TITLE

A prospective study of rural drinking water quality and acute gastrointestinal illness

AUTHOR(S)
Strauss, Barbara; King, Will; Ley, Arthur; Hoey, John R.
PUB. DATE
January 2001
SOURCE
BMC Public Health;2001, Vol. 1 Issue 1, p8
SOURCE TYPE
Academic Journal
DOC. TYPE
Article
ABSTRACT
Background: This study examined the relationship between the bacteriological contamination of drinking water from private wells and acute gastrointestinal illness (AGII), using current government standards for safe drinking water. Methods: A prospective cohort study was conducted using 235 households (647 individuals) randomly selected from four rural hamlets. Data were collected by means of a self-administered questionnaire, a self-report diary of symptoms and two drinking water samples. Results: Twenty percent of households sampled, had indicator bacteria (total coliform or Escherichia coli (E. coli)) above the current Canadian and United States standards for safe drinking water. No statistically significant associations between indicator bacteria and AGII were observed. The odds ratio (OR) for individuals exposed to E. coli above the current standards was 1.52 (95% confidence interval (CI), 0.33-6.92), compared to individuals with levels below current standards. The odds ratio estimate for individuals exposed to total coliforms above the current standards was 0.39 (95% CI, 0.10-1.50). Conclusions: This study observed a high prevalence of bacteriological contamination of private wells in the rural hamlets studied. Individual exposure to contaminated water defined by current standards may be associated with an increased risk of AGII.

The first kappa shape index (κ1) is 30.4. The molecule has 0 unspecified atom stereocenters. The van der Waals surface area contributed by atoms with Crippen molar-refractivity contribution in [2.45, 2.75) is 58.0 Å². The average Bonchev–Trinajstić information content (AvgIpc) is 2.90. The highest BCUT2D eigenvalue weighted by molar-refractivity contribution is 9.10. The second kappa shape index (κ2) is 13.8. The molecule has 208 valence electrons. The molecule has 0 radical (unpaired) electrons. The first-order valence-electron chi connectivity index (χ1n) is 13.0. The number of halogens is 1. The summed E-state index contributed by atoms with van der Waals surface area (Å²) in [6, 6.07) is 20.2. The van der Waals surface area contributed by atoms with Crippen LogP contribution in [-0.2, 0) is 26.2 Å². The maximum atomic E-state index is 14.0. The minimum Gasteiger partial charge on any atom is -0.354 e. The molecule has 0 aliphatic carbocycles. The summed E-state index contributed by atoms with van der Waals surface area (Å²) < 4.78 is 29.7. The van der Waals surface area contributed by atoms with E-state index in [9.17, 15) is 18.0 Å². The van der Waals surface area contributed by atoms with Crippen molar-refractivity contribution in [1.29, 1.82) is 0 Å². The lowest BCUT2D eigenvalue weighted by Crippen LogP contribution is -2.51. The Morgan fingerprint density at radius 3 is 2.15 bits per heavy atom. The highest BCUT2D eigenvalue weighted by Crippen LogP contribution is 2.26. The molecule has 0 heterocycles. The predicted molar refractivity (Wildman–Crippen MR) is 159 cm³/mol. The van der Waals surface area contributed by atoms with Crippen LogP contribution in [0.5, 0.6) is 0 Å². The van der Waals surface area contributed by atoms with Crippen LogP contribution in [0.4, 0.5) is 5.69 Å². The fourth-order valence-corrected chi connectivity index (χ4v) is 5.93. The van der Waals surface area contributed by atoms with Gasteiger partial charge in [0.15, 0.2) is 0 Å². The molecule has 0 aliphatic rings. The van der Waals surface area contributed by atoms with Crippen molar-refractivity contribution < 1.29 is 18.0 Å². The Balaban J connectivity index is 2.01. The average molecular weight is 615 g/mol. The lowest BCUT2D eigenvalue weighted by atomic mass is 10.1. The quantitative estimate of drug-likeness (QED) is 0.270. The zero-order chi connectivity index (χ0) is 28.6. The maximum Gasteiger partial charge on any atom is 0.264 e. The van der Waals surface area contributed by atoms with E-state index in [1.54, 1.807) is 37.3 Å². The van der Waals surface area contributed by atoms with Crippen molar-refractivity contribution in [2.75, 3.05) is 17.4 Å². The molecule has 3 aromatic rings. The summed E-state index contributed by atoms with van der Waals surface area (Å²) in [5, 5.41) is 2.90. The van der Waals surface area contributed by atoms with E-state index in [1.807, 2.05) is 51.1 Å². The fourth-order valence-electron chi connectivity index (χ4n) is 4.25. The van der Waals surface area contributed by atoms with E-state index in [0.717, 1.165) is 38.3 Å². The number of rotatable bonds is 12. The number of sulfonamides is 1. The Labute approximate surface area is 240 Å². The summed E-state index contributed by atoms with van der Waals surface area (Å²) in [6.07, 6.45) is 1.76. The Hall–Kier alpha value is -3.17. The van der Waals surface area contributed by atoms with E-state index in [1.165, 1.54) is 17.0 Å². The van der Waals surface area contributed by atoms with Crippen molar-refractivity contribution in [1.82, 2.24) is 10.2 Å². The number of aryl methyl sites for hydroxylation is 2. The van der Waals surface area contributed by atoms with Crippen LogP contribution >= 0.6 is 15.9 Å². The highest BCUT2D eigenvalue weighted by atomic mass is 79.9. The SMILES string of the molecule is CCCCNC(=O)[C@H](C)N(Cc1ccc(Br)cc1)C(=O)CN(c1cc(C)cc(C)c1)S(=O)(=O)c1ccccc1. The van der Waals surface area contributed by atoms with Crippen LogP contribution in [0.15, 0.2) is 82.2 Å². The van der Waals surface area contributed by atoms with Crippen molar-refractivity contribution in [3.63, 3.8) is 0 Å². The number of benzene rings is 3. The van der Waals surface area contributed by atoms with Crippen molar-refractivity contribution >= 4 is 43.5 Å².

ACCESSION #
29336448

 

Related Articles

  • And Now, Mercury. Zwerdling, Daniel // New Republic;8/1/70, Vol. 163 Issue 5, p17 

    Discusses the magnitude of the mercury pollution crisis in the United States. Discovery of lethal doses of mercury in Lake St. Clair fishes; States that decided to shut their lakes and rivers to fishing; Estimated volume of poisonous mercury sludge being dump by chemical manufacturers annually;...

  • Estimation of uranium and radon concentration in some drinking water samples of Upper Siwaliks, India. Singh, Joga; Singh, Harmanjit; Singh, Surinder; Bajwa, B. S. // Environmental Monitoring & Assessment;Jul2009, Vol. 154 Issue 1-4, p15 

    Uranium and radon concentration was assessed in water samples taken from hand pumps, natural sources and wells collected from some areas of Upper Siwaliks, Northern India. Fission track registration technique was used to estimate the uranium content of water samples. The uranium concentration in...

  • Is Your Drinking Water Really Safe? Kelly, Alice Lesch; Howard, Melanie; Chen, Daryl; Weinhold, Robert; Sole-Smith, Virginia; Palanjian, Amy // Organic Style;Sep2004, Vol. 4 Issue 7, p110 

    Presents the result of studies on the quality of drinking-water conducted by U.S. researchers in 2004. List of water contaminants; Role of the U.S. Environmental Protection Agency in ensuring water quality; Impact of the drinking water contamination on the health of residents in the country.

  • 2005 Annual Drinking Water Quality Report.  // Grand Saline Sun (TX);8/24/2006, Vol. 110 Issue 34, p7